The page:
LOGAN – In a new display of local partisanship, a traveling vendor’s display of conservative political paraphernalia was vandalized overnight.
“Liberals did it,” according to vendor Robert Samuels of Dayton, Ohio, saying that vandals had torn down his flags and slashed his display booth’s support ropes.
Samuels sells clothing items and other merchandise advocating for patriotism, the American flag and President Donald J. Trump from a mobile booth set up in a parking lot at the intersection of 200 North and 1000 West. Many of those items feature irreverent and politically incorrect slogans and images.
Although his vending operation has no connection to the Trump presidential campaign, Samuels believes that local supporters of the candidacy of former Vice President Joe Biden are likely responsible for the damage to his booth.
The vendor said he only operates the booth during daylight hours, so the damage must have occurred sometime after 7 p.m. Wednesday. None of the booth’s merchandise was damaged, because those items had already been removed for the night.
Samuels added that he has now arranged for overnight security for the booth.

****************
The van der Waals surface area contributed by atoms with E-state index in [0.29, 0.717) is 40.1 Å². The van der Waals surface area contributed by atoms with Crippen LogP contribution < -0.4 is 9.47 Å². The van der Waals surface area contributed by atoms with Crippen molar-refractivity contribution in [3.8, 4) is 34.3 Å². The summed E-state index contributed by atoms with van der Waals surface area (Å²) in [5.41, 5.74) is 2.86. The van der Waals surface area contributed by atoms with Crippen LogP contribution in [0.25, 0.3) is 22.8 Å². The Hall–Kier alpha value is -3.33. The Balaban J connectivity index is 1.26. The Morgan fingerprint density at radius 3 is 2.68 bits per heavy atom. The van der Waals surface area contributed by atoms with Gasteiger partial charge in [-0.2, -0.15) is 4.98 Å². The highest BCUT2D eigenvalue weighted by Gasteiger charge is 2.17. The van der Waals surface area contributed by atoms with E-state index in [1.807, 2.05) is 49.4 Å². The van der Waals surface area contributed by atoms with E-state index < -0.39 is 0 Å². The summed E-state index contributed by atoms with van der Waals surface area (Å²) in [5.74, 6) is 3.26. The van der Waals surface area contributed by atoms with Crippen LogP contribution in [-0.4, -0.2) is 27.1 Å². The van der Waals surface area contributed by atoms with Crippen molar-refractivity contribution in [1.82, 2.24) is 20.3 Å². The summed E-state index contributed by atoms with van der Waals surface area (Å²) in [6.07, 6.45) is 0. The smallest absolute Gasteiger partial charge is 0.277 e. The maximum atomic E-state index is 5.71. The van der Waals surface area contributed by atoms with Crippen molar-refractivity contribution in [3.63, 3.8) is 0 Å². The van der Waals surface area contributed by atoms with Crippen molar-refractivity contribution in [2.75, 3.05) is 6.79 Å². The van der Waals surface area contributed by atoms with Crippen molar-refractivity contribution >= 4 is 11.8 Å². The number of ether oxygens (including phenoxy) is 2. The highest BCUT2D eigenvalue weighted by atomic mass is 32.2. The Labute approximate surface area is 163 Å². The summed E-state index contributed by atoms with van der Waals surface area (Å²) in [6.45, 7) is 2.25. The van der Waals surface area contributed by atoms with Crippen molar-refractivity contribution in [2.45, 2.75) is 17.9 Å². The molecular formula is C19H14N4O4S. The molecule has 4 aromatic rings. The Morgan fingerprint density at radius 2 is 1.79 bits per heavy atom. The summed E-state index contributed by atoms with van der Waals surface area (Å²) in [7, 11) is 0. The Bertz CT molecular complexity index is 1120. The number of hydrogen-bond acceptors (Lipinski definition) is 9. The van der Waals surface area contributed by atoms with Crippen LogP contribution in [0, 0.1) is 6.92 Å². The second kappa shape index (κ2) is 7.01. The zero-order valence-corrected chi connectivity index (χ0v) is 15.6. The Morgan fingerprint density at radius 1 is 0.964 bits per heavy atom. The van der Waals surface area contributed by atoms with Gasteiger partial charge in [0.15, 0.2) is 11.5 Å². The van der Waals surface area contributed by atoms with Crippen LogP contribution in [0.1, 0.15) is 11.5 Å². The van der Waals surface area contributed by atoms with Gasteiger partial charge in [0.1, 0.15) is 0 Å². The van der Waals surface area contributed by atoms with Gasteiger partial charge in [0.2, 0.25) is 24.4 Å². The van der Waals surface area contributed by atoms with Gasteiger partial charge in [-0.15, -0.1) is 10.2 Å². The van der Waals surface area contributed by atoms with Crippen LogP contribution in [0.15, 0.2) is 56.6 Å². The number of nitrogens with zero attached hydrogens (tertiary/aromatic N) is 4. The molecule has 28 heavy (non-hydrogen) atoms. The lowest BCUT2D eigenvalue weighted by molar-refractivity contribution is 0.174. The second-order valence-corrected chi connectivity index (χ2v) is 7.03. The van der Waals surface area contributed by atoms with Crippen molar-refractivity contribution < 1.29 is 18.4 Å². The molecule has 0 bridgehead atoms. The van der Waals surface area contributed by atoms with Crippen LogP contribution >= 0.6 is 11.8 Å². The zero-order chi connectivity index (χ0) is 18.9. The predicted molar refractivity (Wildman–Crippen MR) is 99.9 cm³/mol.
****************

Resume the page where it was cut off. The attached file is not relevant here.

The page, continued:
This is seemingly the latest in a rash of local incidents of political vandalism, most of which involve the theft or defacing of campaign signs posted outside Cache Valley residents’ homes.
“It’s one thing to disagree with someone’s candidate of choice,” according to an early October joint statement released by GOP County Chairman Chris Booth and Danny Beus, chairman of the Cache Democrats. “But it is never okay to disrespect and/or vandalize people’s private property by taking and/or destroying signs.”
While sharing the microphone during an interview on the “For the People” program on radio station KVNU, the party chairmen agreed that the local vandalism has been limited to signs and posters for the Trump and Biden presidential campaigns. As of that time, they had received no reports of local or statewide candidates’ signs being stolen or defaced.
The vandalizing of political signage and campaign billboards is by no means a strictly Cache Valley problem. Similar problems have been reported throughout Utah and across the country as the November general election approaches.
Political scientists and psychologists are suggesting that this trend is a natural product of the unusually high level of partisan vitriol surrounding the presidential campaigns circulating in social media venues.